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Burma and China: Disasters in Asia

As I’m sure it has for all of you, I have been crushed with the news of the cyclone that wiped out parts of Burma and the earthquake that shattered parts of China.

With relief, I can say that Kunming and Yunnan province in general has not been affected as it lies to the South and West of Sichuan Province, of which the capital is Chengdu. Also, the people that I know who live in Sichuan province are all safe. The New York Times has an interactive map which is interesting and helpful. Another map from NPR. The health professionals and anyone available – especially those organizations who already have a presence there – are mobilizing people and resources into those areas. Now, a serious concern is the integrity and condition of dams which, if they collapsed, would greatly compromise power plants, wipe out villages and result in many more casualties. If you want more specific information about the efforts there, please ask or comment below.

The people of Burma continue to suffer in the wake of Cyclone Nargis as the military junta continues to restrict aid and aid workers. Some aid groups also claim that the military has absconded with aid and redirected it toward support of the military – for more click here. Furthermore, a referendum vote was held as previously scheduled on May 10. This referendum, if approved, would basically legitimize and cement the military dictatorship rule as constitutional. The vote has been reported as winning “massive support” from the people.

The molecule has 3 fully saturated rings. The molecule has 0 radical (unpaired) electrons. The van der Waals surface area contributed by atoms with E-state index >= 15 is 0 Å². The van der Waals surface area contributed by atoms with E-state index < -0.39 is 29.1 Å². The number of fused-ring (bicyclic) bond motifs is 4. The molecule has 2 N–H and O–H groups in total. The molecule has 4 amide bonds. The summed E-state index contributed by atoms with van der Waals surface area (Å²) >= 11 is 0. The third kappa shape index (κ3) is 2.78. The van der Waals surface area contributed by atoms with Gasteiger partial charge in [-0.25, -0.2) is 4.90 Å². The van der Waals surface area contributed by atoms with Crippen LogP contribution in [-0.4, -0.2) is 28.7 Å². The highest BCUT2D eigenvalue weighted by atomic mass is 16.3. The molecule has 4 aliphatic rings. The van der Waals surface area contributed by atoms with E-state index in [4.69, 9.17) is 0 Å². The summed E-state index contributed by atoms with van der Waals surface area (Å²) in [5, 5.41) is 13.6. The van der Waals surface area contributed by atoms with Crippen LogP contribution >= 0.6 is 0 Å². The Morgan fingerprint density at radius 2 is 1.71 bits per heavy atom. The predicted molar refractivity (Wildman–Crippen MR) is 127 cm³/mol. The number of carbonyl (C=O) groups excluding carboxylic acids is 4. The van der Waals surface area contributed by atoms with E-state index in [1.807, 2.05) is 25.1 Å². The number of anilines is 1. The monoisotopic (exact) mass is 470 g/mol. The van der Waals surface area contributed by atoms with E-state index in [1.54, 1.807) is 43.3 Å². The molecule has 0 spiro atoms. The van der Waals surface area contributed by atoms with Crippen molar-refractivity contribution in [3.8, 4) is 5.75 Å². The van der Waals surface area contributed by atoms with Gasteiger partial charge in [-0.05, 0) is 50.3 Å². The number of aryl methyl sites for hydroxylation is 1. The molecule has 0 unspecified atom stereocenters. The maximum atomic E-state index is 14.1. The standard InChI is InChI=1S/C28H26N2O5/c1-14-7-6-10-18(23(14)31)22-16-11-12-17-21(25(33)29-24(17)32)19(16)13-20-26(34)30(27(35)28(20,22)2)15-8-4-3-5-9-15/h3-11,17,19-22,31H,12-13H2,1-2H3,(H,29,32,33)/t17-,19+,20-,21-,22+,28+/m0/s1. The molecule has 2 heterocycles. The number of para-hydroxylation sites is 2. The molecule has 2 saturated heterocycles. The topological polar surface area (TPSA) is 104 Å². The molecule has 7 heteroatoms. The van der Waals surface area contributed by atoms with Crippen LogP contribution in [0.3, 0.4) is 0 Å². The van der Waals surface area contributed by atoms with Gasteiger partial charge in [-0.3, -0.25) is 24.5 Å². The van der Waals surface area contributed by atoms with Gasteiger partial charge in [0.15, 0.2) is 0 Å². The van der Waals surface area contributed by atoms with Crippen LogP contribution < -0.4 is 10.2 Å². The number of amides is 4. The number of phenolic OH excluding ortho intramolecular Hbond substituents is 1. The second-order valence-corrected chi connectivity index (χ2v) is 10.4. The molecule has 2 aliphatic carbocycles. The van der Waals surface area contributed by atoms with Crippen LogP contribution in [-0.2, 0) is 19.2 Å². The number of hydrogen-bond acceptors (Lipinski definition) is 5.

My friends in the Free Burma Rangers continue to give updates on what is happening in the area affected by the cyclone as well as the situation of villagers in other areas of Burma who continue to suffer brutality even as cyclone victims are denied assistance. Partners Relief and Development is an agency working with the Free Burma Rangers in providing assistance to cyclone survivors.

The situation in Burma has always made me sick, but this is beyond me to make sense of ANYTHING. I’m beyond asking WHY. To be brutally, humanly honest, I don’t know why God spared the military junta leaders who have been oppressing their own people for decades? Why couldn’t they have been washed away as well (although I have no proof that none of them weren’t)? This really isn’t what I want to think, but I’m throwing it out there. Where is God’s justice and mercy for these people? Haven’t they suffered enough? I have no answers to these questions but I can’t stop asking and pleading and praying. Praying for them, as well as my own heart in this. I’m glad I’m not God – I would have wiped them out long ago…

I’m sure that all of you have probably seen many pictures (perhaps more than you care to see) but I hope that you won’t grow fatigued in thinking about, learning about, and praying for these people in these areas. If you have questions or comments about any of this, I encourage you to write back.

I have been traveling and I haven’t found time to blog until today.